1861/Frederick Smith/Ostler/14/Coopersale, Essex/Census
1867/William Skinner/../../../Post Office
1871/William Skinner/Licensed Victualler/36/Bedford, Bedfordshire//Census ****
1871/Sarah Skinner/Wife/36/Luton, Bedfordshire/Census
1871/Elizabeth A Skinner/Daughter/7/Waltham Abbey, Essex/Census
1871/Martha Skinner/Daughter/6/Waltham Abbey, Essex/Census
1871/Alice Skinner/Daughter/3/Waltham Abbey, Essex/Census
1871/Walter R Varney/Potman/18/Loughton, Essex/Census
1871/Ann Tarling/Barmaid/21/Waltham Abbey, Essex/Census
1871/Sarah Tarling/General Servant/13/Waltham Abbey, Essex/Census
1881/William Skinner/Licensed Victualler/45/Bedford, Bedford/Census
1881/Sarah Skinner/Wife/45/Luton, Bedford/Census
1881/Elizabeth Agnes Skinner/Daughter, Assistant/17/Waltham Abbey, Essex/Census
1881/Martha Skinner/Daughter/16/Waltham Abbey, Essex/Census
1881/Alice Skinner/Daughter/13/Waltham Abbey, Essex/Census
1881/Eliza Colverd/General Servant/24/Waltham Abbey, Essex/Census
1881/Benjamin Knightley/Potman/37/Ware, Hertford/Census
1891/William Skinner/Licensed Victualler/55/Bedford, Bedfordshire/Census ****
1891/Sarah Skinner/Wife/55/Luton, Bedfordshire/Census
1891/Elizabeth A Skinner/Daughter, Assistant/27/Waltham Abbey, Essex/Census
1891/Martha Skinner/Daughter, Assistant/26/Waltham Abbey, Essex/Census
1891/Alice Skinner/Daughter, Assistant/23/Waltham Abbey, Essex/Census
1891/Elizabeth Rickford/General Servant/20/Waltham Abbey, Essex/Census
1891/Arthur Dobson/Potman/18/Staine, Oxfordshire/Census
September 1897/William Skinner/Outgoing licensee has held the license 35 years without a complaint/../../Chelmsford Chronicle
September 1897/Herbert Neat Buer/Incoming licensee/../../Chelmsford Chronicle
1901/William F H Grounds/Licensed Victualler/58/Lothbury, London/Census ****
1901/Sarah Grounds/Wife/52/Newcastle on Tyne, Northumberland/Census
1901/John A Grounds/Son/13/Harrow Road, London/Census
1901/May Land/Barmaid/18/Norwich, Norfolk/Census
1901/Grace Brightwood/General Servanr/20/Bromley by Bow, London/Census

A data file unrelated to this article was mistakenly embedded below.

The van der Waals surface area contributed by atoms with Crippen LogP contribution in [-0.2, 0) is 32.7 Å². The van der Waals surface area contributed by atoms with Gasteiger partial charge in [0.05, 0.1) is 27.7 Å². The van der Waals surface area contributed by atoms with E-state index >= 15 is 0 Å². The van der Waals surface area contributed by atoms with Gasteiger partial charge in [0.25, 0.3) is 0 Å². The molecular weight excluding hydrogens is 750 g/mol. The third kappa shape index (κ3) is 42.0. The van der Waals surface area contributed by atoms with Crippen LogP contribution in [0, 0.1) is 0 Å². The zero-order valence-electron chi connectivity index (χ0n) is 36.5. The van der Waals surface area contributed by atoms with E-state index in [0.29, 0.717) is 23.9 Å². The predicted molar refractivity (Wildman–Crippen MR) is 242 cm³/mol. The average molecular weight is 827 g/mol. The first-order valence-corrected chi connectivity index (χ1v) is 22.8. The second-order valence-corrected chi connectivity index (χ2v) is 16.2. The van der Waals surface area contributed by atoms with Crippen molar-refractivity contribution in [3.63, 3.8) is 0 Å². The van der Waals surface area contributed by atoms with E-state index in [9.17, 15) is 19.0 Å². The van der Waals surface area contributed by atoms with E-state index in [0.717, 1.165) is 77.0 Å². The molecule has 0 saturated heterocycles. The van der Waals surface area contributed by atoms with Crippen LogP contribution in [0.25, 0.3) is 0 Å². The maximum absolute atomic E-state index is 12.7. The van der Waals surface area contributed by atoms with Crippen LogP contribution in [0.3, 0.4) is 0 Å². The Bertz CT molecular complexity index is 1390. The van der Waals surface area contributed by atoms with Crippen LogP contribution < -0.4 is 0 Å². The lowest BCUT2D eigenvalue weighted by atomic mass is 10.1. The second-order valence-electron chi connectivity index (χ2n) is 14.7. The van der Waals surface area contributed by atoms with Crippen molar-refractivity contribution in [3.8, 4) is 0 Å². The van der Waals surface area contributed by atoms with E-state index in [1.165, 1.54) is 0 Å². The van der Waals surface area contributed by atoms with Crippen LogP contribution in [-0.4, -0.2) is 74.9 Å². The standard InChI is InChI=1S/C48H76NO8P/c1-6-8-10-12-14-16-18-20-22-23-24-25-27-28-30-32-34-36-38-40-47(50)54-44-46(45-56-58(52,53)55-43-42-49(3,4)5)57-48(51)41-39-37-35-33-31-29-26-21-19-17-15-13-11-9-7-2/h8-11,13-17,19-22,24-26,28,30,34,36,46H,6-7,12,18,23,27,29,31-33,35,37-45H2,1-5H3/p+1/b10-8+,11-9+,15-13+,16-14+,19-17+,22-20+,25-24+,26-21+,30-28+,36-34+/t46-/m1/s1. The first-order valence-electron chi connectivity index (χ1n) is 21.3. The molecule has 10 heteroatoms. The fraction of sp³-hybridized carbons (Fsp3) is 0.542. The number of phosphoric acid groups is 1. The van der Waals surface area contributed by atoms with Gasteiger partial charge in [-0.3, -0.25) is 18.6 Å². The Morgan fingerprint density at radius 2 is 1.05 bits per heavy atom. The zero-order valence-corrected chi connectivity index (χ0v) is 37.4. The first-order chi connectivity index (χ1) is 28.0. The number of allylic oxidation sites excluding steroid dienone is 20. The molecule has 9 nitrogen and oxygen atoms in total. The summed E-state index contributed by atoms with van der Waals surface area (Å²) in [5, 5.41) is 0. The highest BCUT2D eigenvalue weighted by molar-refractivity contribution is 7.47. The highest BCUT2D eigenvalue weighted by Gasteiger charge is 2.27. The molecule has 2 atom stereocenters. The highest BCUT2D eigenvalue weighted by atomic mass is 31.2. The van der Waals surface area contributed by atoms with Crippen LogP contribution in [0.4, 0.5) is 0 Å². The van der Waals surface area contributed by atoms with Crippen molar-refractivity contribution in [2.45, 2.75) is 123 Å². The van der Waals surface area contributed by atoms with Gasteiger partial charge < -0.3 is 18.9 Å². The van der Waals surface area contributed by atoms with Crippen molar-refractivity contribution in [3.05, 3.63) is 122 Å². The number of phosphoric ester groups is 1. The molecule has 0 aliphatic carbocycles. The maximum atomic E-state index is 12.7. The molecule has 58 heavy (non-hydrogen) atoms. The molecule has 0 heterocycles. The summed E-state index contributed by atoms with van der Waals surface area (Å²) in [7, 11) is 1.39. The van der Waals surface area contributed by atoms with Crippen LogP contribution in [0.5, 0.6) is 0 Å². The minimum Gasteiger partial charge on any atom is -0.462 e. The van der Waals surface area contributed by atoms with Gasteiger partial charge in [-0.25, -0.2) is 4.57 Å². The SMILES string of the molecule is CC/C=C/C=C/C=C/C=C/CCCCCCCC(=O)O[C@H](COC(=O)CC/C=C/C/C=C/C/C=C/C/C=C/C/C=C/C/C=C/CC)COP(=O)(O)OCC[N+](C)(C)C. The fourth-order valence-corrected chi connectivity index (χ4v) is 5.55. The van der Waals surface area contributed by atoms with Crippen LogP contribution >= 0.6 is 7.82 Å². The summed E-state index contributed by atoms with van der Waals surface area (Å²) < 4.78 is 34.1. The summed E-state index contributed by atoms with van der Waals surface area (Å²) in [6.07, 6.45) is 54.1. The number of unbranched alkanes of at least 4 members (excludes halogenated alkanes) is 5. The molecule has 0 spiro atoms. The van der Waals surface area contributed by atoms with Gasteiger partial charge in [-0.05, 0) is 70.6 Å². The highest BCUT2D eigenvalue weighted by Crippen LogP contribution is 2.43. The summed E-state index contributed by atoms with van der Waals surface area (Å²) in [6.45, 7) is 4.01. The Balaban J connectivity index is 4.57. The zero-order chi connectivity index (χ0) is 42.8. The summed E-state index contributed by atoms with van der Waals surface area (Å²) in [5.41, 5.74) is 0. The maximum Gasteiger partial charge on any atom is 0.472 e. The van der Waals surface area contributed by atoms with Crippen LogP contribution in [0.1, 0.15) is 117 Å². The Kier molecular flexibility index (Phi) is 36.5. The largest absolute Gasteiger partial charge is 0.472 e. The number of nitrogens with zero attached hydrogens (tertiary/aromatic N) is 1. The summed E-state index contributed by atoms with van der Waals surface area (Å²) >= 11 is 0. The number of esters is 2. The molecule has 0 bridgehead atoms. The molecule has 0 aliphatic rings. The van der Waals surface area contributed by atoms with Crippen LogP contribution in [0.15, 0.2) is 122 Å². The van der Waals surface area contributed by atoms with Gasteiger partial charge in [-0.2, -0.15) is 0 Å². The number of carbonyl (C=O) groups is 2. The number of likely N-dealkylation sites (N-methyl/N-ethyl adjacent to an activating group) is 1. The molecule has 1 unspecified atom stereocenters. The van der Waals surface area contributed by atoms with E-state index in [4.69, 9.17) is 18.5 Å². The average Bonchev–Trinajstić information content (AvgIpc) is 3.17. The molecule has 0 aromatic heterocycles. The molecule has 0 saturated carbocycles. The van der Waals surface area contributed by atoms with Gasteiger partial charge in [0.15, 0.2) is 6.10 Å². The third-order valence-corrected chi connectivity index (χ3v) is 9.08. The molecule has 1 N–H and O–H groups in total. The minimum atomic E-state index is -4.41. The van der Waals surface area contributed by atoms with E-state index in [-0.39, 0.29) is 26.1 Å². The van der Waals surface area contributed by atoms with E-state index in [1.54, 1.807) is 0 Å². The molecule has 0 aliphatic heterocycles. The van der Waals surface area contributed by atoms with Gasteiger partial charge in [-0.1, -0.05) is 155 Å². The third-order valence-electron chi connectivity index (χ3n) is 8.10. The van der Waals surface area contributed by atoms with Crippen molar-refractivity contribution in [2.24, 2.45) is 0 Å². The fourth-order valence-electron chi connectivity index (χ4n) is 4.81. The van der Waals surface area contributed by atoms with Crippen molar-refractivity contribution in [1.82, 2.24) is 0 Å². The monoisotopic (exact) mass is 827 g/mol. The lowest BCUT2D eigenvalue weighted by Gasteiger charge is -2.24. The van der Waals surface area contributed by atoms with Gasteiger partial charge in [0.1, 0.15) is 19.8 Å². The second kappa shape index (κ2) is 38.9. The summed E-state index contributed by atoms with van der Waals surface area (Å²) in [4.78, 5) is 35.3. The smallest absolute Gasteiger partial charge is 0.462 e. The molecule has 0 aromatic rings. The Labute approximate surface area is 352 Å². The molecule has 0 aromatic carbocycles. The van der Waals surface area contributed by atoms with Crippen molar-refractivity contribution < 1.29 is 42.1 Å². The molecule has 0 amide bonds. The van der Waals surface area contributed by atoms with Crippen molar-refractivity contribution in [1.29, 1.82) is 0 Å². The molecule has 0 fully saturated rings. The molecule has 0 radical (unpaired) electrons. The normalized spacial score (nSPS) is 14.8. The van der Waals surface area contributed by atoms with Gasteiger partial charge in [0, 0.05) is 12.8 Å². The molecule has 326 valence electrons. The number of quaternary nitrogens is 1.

1901/Arthur E Potter/Son in Law, Labourer in Powder Mills/21/Brompton, London/Census
1901/Ellen E M Potter/Daughter/18/Grays, Essex/Census
1901/Lydia Potter/Grand Daughter/11 months/Waltham Abbey, Essex/Census
1902/John R. Saunders/../../../Kelly's
1908/Thomas Dennis Allcock/../../../Kelly's
1911/George William Spencer/Licensed Victualler/34/Camberwell/Census ****
1911/Louisa Annie Spencer/Wife, Assistant/40/Bishops Stortford/Census
1911/Elizabeth Jane Philpot/Servant/15/Waltham Abbey/Census
1911/Albert Lionel Rowe/Boarder, Barber/26/Buckinghamshire/Census
1912/David John Carter/../../../Kelly's
1917/Walter J. Burdon/../../../Kelly's
1933/Frederick William Green/../../../Kelly's
1937/Frederick William Green/../../../Kelly's
* Provided by the Pubs, Inns and Taverns Index for England, 1801-1900
** Provided by John Trimmer
**** Provided by Kevan
What I am now attempting to achieve is the coverage of an earlier London
street directory in 1832. This is unique, plus
images of the 1842 Robsons directory which confirm earlier entries and also
carry much more trade detail about a premises or person. Here is the index of streets in 1832, many with
1842 imagery added.
And next is the complete 1940 London street directory - this will take some months to complete, so bear with me!
London pub history directory.
London Street Listings in 1832.
London street listings in 1842
London Street Listings in 1818 - mainly A and B.
London public houses in 1833 Pigots.
Entire London Street Listing in 1843 - by surname.
London public houses in 1856.
London public houses in 1869.
London public houses in 1899
London 1921 Street directory in 1921
London 1940 Street directory 1940
London Pubs in 2018